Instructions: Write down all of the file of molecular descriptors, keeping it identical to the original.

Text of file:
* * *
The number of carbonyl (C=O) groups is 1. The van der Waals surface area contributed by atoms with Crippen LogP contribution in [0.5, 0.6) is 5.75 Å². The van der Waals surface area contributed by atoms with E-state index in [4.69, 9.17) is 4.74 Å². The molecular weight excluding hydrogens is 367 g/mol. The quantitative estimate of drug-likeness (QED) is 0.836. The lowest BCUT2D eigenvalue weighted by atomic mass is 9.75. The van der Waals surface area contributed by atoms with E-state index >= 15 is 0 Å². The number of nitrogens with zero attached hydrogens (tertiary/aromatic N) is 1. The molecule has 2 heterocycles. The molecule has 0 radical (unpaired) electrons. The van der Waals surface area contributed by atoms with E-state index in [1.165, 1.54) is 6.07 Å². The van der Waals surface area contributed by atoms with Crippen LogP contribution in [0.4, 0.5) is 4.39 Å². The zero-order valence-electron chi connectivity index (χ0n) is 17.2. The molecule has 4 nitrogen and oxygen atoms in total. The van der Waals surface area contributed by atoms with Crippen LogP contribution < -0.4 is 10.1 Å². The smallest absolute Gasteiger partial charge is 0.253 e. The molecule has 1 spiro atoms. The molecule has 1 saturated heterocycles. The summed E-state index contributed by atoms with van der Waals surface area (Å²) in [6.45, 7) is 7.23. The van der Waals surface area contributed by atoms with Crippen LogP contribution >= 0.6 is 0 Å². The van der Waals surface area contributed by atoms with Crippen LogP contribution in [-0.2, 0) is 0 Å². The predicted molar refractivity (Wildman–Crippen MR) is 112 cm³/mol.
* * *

The number of carbonyl (C=O) groups is 1. The van der Waals surface area contributed by atoms with Crippen LogP contribution in [0.5, 0.6) is 5.75 Å². The van der Waals surface area contributed by atoms with E-state index in [4.69, 9.17) is 4.74 Å². The molecular weight excluding hydrogens is 367 g/mol. The quantitative estimate of drug-likeness (QED) is 0.836. The lowest BCUT2D eigenvalue weighted by atomic mass is 9.75. The van der Waals surface area contributed by atoms with E-state index >= 15 is 0 Å². The number of nitrogens with zero attached hydrogens (tertiary/aromatic N) is 1. The molecule has 2 heterocycles. The molecule has 0 radical (unpaired) electrons. The van der Waals surface area contributed by atoms with E-state index in [1.165, 1.54) is 6.07 Å². The van der Waals surface area contributed by atoms with Crippen LogP contribution in [0.4, 0.5) is 4.39 Å². The zero-order valence-electron chi connectivity index (χ0n) is 17.2. The molecule has 4 nitrogen and oxygen atoms in total. The van der Waals surface area contributed by atoms with Crippen LogP contribution < -0.4 is 10.1 Å². The smallest absolute Gasteiger partial charge is 0.253 e. The molecule has 1 spiro atoms. The molecule has 1 saturated heterocycles. The summed E-state index contributed by atoms with van der Waals surface area (Å²) in [6.45, 7) is 7.23. The van der Waals surface area contributed by atoms with Crippen LogP contribution >= 0.6 is 0 Å². The van der Waals surface area contributed by atoms with Crippen LogP contribution in [-0.2, 0) is 0 Å². The predicted molar refractivity (Wildman–Crippen MR) is 112 cm³/mol.